Push press
Tire flips/wallballs
Squats/lunges
TRX sweeps
Sit-ups
200m run

What’s your challenge strategy or fave workout? Tell us in the comments, we’d love to share it with the world!

Upcoming Indoor Rowing Certification

Looking for our latest indoor rowing certification class rundown?  GO HERE

UCanRow2 certifies indoor rowing instructors across the US and Canada

 

Get your sweat on and get certified!  Give us a day at our indoor rowing certification and we’ll give you all the fundamentals of teaching indoor rowing on the Concept2 rowing machine.  Certified indoor rowing instructors are more credible and are in high demand.  Why?  Because they have what it takes to help their students get their best results.

 

As one of our recent rowing training attendees puts it, “Certifications aren’t just for knowledge, they’re for networking, brainstorming and experience sharing in our overwhelming world of fitness.  We don’t have time to work out and experiment on our own to learn the best about new workouts.  So why not rely on our peer professionals?”

 

Here’s the list of upcoming indoor rowing certification trainings.  Don’t see the location you want?  Let us know in the comments or by email to info@ucanrow2.com.  We’re always up for adding more dates and locations.  There’s a lot of bad rowing to be fixed out there!

 

Need more information on indoor rowing certification? Visit our Instructors page and our FAQ.

 

UPCOMING INDOOR ROWING CERTIFICATION DATES

SEE THE SCHEDULE

 

 

 

Row Like an Olympian: Favorite Rowing Workouts From a London Medalist

Indoor rowing is hotter than ever! Awesome, but where do you begin if you’re just getting started with the sport?  And what about if you’re ready to ramp it up? We asked Natalie Dell O’Brien for her thoughts.  She ought to know, she was in the first boat ever to medal for the US in the women’s quad sculls event, at the London 2012 Olympic Games.  Check out her story, and some suggested rowing workouts: 

 

Headshot of Natalie Dell O'Brien, bronze medalist in rowing at the 2012 London Olympic Games In high school, I was athletic but uncoordinated. Aggressive and powerful but clumsy by nature, I could run the basketball court all day but missed the majority of the shots I took. During soccer, the more nimble girls could easily place the ball in the top corner of the goal while I jumped out of the way as it came whizzing by.

 

I started running and hitting the weight room. A strange combination, but they were simple tasks and I excelled.  Repetition and power were my strong suit. As I shipped off to college, I sought out a sport that combined the repetition of running with the power of the weight room. When I tried out for the rowing team my freshman year, it was love at first sight. Eight years later, I made the Olympic rowing team and won a bronze medal with my three boat mates.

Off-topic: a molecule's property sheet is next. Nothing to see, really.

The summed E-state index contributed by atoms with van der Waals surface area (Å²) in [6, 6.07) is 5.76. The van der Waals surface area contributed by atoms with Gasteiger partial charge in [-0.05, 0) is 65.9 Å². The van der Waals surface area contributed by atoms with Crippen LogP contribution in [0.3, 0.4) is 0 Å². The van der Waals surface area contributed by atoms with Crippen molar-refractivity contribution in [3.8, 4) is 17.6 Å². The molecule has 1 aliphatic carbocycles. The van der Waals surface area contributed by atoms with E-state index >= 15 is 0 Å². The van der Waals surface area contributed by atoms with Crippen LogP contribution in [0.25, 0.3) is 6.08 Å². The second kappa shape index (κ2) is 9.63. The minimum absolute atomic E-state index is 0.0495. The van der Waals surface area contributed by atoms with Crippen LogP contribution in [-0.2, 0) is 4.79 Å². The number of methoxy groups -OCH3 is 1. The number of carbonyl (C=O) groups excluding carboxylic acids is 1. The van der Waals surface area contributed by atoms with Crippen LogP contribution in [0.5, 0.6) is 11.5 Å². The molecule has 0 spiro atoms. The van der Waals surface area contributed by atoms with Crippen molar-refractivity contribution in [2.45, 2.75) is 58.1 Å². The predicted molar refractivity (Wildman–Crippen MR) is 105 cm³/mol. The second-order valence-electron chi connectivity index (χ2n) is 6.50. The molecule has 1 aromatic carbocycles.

No matter how much experience I gained in the sport, it was never easy – which is what makes rowing such an incredible, character-building exercise. There’s always a different technique to learn or a new twist on a workout to try.

 

Whether you’ve been on the rowing machine for years or are giving it a shot for the first time, don’t be afraid to try something new. Here are a few rowing workout plans to get you started but before attempting, make sure you check with an instructor (preferably a certified instructor) on the correct rowing technique. This is a must!

 

1)    2×20 “steady state” at 20-22 strokes per minute, 5 minutes rest:  While training with the national team, most of our time was spent building our base fitness. This involved a lot of long, steady workouts on the rowing machine. These types of workouts, while not “all out,” strengthen your core muscles and increase your fitness. Stay at a low stroke rate and focus on your technique and breathing. How hard should you go? Easy enough that you can talk to your workout buddy if you need to, but hard enough that you’re breathing heavy in between your words. If you’re not ready for a full 40-minute workout on the rower, no problem. Just work your way up by starting with 2×10 minutes or 2×15 minutes.

 

2)    1 minute on, 1 minute off x 15, at 26 strokes per minute: After warming up for 10-15 minutes, start off by doing the first 2 or 3 minutes at a 24, working up to a 26 by the fourth minute. The minute “on” should be at 80% of your maximum effort (so, make sure you’re not going 100% max effort). The purpose of this workout is to get comfortable with going harder without losing your technique. Feeling ready for a bigger challenge? Add on a second set of 15 minutes, after taking 5 minutes rest after the first set.

 

3)    4×1,500 meters, starting at a 24 and increasing 2 strokes per minute every 500 meters, 5 minutes rest: You’ve had a few steady state workouts under your belt, now you’re ready to bump that heart rate up! This one will do the trick. After a 10-15 minute warm-up, set the monitor for 1,500 meters and start out at 24 strokes per minute. When you cross the 1,000-meter mark, ease your stroke rating up to 26 strokes per minute. And as you come into the last 500 meters, give it another bump to 28. The key? Pacing and technique. As your stroke rating comes up – along with your heart rate – stay focused on maintaining your technique. Don’t forget to record your time so that you can monitor your progress next time!

 

 

Remember, always keep an eye on your technique as you introduce harder and harder workouts. Challenge yourself to focus on what your body does, even as your heart rate climbs higher through the workout.  Ready to row? Grab a friend and head down to the studio, boathouse or gym!